April 14, 2014
Neanderthals And Homo Sapiens Never Shared The Iberian Peninsula
Brett Smith for redOrbit.com - Your Universe Online
However, a new study using more modern techniques has shown that these two humanoid species never lived together on the Iberian Peninsula – unlike parts of the Middle East where evidence has shown that Neanderthals and Homo sapiens lived side-by-side and interbred.
Until recently, archeologists have been using carbon-14 dating to analyze the remains of earlier humans. However, one major drawback with this method is the fact that after 40,000 years, the amount of carbon-14 in a samples has degraded to the point that there is very little left. This “contamination” of the dating technique results in a sample being found to be much younger than it actually is.
Starting in 2005, archeologists began to use a technique involving the purification of collagen used in DNA tests. This technique removes the contamination associated with the carbon-14 dating method. The results of these more recent tests have been consistent across several European sites, according to the authors of the new study.
"We can see that the arrival of our species in Europe took place 8,000 years earlier than what had been thought and we can see the earliest datings of our species and the most recent Neanderthal ones, in which, in a specific regional framework, there is no overlapping," said study author Alvaro Arrizabalaga, professor of the department of Geography, Prehistory and Archaeology at UPV/EHU-University of the Basque Country.
For the study, which was published in the Journal of Human Evolution, researchers gathered samples from sites at the westernmost and easternmost points of the Pyrenees Mountains – thought to be where the flow of populations and animals between the peninsula and continent happened.
"L'Arbreda is on the eastern pass; Labeko Koba, in the Deba valley, is located on the entry corridor through the Western Pyrenees and La Viña is of value as a paradigm, since it provides a magnificent sequence of the Upper Palaeolithic, in other words, of the technical and cultural behavior of the Cro-magnons during the last glaciations,” Arrizabalaga said.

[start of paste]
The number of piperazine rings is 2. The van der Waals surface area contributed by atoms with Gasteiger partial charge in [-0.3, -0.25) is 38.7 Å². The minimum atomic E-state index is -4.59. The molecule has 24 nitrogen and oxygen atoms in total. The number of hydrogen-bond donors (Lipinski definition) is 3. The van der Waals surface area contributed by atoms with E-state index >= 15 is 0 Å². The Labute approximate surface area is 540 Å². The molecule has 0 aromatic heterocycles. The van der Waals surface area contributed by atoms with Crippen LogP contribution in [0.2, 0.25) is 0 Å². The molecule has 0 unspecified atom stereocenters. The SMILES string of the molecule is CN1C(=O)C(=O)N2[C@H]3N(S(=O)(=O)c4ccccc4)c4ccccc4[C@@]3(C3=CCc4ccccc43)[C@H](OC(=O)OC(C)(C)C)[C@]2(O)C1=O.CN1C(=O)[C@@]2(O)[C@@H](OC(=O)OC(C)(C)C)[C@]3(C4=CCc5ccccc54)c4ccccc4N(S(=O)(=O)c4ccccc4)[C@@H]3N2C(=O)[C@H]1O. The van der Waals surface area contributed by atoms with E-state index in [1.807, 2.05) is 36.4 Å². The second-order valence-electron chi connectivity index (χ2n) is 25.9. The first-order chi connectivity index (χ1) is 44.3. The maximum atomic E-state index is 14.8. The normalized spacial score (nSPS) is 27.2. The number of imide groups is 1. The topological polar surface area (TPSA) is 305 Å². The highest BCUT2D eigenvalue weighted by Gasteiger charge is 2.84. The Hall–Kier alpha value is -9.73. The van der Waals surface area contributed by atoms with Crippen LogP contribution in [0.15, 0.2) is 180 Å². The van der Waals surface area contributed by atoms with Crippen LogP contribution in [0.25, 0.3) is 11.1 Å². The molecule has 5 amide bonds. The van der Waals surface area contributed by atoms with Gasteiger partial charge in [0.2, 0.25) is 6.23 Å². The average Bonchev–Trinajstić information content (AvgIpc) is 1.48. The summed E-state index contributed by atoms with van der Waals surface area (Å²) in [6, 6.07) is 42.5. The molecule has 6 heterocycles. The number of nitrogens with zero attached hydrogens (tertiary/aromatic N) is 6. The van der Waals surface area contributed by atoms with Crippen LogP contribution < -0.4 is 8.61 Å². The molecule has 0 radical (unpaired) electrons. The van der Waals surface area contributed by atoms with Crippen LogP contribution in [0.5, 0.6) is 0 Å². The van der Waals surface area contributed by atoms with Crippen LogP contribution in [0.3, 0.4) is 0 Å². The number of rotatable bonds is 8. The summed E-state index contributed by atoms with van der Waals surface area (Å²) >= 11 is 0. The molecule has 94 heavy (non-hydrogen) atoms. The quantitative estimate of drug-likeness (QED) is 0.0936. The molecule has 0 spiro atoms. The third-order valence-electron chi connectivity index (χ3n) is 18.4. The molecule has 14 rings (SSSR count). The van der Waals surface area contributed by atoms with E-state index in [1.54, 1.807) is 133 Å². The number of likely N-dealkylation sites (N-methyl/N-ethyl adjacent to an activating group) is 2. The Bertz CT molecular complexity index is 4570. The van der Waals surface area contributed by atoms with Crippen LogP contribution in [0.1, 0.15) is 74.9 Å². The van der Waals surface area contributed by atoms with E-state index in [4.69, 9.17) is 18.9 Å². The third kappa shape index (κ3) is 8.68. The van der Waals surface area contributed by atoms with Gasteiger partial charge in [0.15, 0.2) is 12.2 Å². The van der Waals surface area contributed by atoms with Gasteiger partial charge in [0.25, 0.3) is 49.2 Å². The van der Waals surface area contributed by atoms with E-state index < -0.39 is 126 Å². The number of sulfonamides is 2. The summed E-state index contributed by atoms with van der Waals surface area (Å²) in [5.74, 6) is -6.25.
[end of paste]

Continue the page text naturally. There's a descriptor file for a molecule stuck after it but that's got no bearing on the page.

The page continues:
The researchers said they only analyzed tools made of bones or bones with traces of human activity. After their analysis, they concluded that "the scene of the meeting between a Neanderthal and a Cro-magnon does not seem to have taken place on the Iberian Peninsula.”
The study team also noted that other similar updates to the old theories about Neanderthals in Europe have been made based on evidence found in Great Britain, Italy, Germany and France.
"For 25 years we had been saying that Neanderthals and early humans lived together for 8,000-10,000 years. Today, we think that in Europe there was a gap between one species and the other and, therefore, there was no hybridation, which did in fact take place in areas of the Middle East," Arrizabalaga said.
He said the newer technique pushes back the timeline for Neanderthals in Europe.
“Very recent dates had been obtained in them -up to 29,000 years - but the new datings go back to 44,000 years older than the first dates that can be attributed to the Cro-Magnons," Arrizabalaga said.